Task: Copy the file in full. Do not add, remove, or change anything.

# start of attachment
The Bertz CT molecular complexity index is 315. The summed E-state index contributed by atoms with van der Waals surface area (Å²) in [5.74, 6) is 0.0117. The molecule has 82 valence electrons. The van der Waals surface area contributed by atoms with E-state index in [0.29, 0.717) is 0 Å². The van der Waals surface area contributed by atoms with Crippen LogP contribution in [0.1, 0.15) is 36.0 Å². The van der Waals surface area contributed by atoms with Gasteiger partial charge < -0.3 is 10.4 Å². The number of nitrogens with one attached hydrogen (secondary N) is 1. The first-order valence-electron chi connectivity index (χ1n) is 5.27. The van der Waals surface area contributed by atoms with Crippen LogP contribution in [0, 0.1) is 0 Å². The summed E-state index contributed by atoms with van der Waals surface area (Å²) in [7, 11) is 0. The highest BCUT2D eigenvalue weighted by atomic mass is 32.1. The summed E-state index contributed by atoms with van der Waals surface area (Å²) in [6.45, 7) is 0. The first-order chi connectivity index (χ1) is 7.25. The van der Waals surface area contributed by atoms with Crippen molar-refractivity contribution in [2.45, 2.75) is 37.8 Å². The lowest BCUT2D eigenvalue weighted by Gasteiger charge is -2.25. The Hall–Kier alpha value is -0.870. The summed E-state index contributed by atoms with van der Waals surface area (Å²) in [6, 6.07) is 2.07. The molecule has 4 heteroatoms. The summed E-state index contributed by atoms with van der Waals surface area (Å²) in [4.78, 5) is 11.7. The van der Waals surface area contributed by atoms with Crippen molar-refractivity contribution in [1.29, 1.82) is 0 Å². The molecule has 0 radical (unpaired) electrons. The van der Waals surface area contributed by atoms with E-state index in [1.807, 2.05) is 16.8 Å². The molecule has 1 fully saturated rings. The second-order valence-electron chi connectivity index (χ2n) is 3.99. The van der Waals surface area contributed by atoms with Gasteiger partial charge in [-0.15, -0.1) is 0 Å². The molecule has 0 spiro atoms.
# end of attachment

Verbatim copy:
The Bertz CT molecular complexity index is 315. The summed E-state index contributed by atoms with van der Waals surface area (Å²) in [5.74, 6) is 0.0117. The molecule has 82 valence electrons. The van der Waals surface area contributed by atoms with E-state index in [0.29, 0.717) is 0 Å². The van der Waals surface area contributed by atoms with Crippen LogP contribution in [0.1, 0.15) is 36.0 Å². The van der Waals surface area contributed by atoms with Gasteiger partial charge < -0.3 is 10.4 Å². The number of nitrogens with one attached hydrogen (secondary N) is 1. The first-order valence-electron chi connectivity index (χ1n) is 5.27. The van der Waals surface area contributed by atoms with Crippen LogP contribution in [0, 0.1) is 0 Å². The summed E-state index contributed by atoms with van der Waals surface area (Å²) in [7, 11) is 0. The highest BCUT2D eigenvalue weighted by atomic mass is 32.1. The summed E-state index contributed by atoms with van der Waals surface area (Å²) in [6.45, 7) is 0. The first-order chi connectivity index (χ1) is 7.25. The van der Waals surface area contributed by atoms with Crippen molar-refractivity contribution in [2.45, 2.75) is 37.8 Å². The lowest BCUT2D eigenvalue weighted by Gasteiger charge is -2.25. The Hall–Kier alpha value is -0.870. The summed E-state index contributed by atoms with van der Waals surface area (Å²) in [6, 6.07) is 2.07. The molecule has 4 heteroatoms. The summed E-state index contributed by atoms with van der Waals surface area (Å²) in [4.78, 5) is 11.7. The van der Waals surface area contributed by atoms with Crippen molar-refractivity contribution in [1.29, 1.82) is 0 Å². The molecule has 0 radical (unpaired) electrons. The van der Waals surface area contributed by atoms with E-state index in [1.807, 2.05) is 16.8 Å². The molecule has 1 fully saturated rings. The second-order valence-electron chi connectivity index (χ2n) is 3.99. The van der Waals surface area contributed by atoms with Gasteiger partial charge in [-0.15, -0.1) is 0 Å². The molecule has 0 spiro atoms.